Module 4: Reflection on Gee’s Situation Language and Learing: A Critique of Traditional Schooling

I thought this poster was interesting on the heels of reading and summarizing G.P. Gee’s Situated Language and Learning” A Critique of Traditional Schooling.

After reading Situated Language and Learning: A Critique of Traditional Schooling chapters 4-6,  I have several thoughts.  Gee takes an interesting perspective and relates reading to video gaming.  While he makes several solid points relevant to vocabulary, exposure and achieving “good reader” status, I don’t think his approach is the only way for readers to become solid and confident.  Gee believes the process of learning to video game is applicable to learning to read.  His main point is that students must do in order to understand and learn, not just learn skills in isolation with little to no connection to the larger picture.  I agree with Gee’s beliefs that learning is best via a “cultural process” not necessarily an “instructed process”.  Gee compares the video game experience with learning in that learners must acquire knowledge at a relatively quick speed to maintain interest and for the material to be engaging enough that keeps people coming back to play more.  This is similar to reading in that if students are frustrated and can’t make contextual meaning to their learning, they are likely to avoid it.  Also, students who are interested in the content will want to read more often.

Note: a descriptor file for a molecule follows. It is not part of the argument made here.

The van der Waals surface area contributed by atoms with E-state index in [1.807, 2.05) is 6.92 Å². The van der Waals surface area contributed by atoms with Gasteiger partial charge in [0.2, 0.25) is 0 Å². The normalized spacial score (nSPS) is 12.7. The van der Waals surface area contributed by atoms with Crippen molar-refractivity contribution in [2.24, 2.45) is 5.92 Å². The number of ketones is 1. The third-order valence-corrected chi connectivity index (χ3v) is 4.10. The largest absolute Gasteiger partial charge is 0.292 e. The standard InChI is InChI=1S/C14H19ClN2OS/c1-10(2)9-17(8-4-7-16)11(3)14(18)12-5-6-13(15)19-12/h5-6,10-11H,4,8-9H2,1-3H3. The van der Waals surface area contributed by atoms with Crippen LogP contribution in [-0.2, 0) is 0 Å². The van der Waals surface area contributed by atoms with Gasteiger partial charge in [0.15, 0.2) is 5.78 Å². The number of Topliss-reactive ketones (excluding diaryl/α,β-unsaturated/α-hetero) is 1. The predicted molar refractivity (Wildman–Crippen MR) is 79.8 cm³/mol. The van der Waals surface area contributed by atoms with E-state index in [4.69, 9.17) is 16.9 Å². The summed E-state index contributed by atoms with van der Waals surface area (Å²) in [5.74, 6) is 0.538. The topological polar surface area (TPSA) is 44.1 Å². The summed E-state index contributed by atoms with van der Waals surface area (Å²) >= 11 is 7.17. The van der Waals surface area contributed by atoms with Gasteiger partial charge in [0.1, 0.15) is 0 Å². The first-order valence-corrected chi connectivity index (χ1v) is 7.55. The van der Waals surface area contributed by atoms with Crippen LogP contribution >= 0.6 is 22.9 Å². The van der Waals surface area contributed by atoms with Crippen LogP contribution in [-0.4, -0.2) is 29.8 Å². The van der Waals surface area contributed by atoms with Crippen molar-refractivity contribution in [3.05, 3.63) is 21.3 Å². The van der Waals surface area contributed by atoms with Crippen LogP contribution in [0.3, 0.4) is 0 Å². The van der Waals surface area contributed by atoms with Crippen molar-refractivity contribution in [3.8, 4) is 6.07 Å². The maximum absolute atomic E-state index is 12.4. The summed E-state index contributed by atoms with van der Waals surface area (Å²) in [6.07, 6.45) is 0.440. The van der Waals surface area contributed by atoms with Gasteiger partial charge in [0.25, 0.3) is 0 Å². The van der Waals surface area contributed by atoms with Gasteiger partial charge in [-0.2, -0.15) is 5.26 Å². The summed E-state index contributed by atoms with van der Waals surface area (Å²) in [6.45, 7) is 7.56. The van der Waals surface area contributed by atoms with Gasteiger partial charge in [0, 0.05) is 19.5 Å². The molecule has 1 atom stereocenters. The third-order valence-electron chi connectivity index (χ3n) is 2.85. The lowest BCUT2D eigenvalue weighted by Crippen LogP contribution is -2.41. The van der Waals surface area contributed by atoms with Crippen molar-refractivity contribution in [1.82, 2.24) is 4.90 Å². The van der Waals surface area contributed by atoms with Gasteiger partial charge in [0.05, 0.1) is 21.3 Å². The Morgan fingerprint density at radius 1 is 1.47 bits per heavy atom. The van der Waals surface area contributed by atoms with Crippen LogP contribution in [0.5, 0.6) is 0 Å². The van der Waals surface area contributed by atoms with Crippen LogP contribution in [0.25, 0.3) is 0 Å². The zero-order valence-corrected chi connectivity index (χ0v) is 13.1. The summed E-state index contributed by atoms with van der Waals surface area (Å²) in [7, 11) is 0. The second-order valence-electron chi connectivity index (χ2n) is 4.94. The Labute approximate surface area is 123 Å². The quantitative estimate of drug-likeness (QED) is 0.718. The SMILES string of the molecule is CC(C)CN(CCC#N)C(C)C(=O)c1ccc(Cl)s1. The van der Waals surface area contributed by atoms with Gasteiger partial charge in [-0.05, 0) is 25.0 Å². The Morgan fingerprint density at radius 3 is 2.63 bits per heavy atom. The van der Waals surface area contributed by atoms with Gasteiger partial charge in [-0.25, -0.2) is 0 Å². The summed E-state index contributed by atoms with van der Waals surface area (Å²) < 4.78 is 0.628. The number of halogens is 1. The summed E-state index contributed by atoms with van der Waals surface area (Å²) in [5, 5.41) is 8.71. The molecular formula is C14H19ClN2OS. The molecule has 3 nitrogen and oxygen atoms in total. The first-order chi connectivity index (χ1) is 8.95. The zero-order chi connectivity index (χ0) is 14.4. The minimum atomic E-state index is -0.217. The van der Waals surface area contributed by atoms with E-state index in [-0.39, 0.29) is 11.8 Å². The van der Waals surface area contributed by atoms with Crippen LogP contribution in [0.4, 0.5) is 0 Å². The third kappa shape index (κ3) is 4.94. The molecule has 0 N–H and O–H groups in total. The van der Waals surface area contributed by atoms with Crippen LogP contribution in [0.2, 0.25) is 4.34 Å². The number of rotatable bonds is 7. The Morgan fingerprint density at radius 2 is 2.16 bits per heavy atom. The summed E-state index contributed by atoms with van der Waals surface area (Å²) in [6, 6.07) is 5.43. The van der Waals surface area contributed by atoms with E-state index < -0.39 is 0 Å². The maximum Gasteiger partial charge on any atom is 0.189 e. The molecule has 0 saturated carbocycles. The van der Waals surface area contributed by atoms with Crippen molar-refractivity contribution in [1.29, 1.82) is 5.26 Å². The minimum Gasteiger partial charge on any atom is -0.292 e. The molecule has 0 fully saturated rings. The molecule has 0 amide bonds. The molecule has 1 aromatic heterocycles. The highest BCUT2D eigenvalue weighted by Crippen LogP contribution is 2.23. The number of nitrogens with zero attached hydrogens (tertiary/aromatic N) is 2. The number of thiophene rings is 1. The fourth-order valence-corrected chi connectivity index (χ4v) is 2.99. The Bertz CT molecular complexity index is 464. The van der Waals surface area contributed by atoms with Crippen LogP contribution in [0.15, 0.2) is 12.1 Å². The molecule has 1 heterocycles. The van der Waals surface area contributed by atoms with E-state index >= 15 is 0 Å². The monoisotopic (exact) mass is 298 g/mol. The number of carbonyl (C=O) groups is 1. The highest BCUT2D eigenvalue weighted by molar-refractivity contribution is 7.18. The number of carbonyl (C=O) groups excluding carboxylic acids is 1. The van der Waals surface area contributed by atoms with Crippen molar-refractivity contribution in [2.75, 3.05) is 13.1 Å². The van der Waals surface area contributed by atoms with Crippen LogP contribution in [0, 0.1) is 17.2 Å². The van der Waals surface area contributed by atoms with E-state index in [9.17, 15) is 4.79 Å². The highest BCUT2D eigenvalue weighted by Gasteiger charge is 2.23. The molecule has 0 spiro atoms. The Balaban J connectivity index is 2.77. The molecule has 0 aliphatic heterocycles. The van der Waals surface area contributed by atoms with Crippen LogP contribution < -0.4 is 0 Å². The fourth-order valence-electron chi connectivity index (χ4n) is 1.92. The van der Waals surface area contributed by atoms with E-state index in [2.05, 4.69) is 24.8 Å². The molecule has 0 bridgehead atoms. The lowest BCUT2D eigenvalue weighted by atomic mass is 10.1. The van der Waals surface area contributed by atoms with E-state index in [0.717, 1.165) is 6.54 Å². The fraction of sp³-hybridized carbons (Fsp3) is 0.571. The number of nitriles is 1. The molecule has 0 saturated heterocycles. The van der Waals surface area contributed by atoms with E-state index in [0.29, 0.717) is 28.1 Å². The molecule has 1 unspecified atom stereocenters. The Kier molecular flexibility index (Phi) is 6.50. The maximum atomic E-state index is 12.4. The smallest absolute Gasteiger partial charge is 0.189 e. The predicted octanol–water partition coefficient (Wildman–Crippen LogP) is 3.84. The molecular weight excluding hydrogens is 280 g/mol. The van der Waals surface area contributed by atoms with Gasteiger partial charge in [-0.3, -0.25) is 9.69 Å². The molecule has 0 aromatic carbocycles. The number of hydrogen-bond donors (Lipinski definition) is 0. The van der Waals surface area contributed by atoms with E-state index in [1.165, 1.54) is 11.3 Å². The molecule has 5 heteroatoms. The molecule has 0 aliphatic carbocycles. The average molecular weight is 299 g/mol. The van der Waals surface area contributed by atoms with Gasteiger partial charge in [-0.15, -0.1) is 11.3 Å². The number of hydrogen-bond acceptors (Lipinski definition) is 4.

I found Gee’s discussion about the careful balance between teacher guidance and student response to be spot on.  I think a teacher needs to be sensitive and in tune with his/her students in order to guide them in the direction that is most relevant to them.  Differentiation of approach is crucial in helping students in their learning journey.

Overall, Gee’s model of video-gaming and language and learning seems quite revolutionary.  He makes several valid points, but I don’t think our country is quite ready for the broad shift that he proposes.  I think integration of many of his suggestions could help many learners.


Leave a Reply

Fill in your details below or click an icon to log in: Logo

You are commenting using your account. Log Out /  Change )

Google+ photo

You are commenting using your Google+ account. Log Out /  Change )

Twitter picture

You are commenting using your Twitter account. Log Out /  Change )

Facebook photo

You are commenting using your Facebook account. Log Out /  Change )


Connecting to %s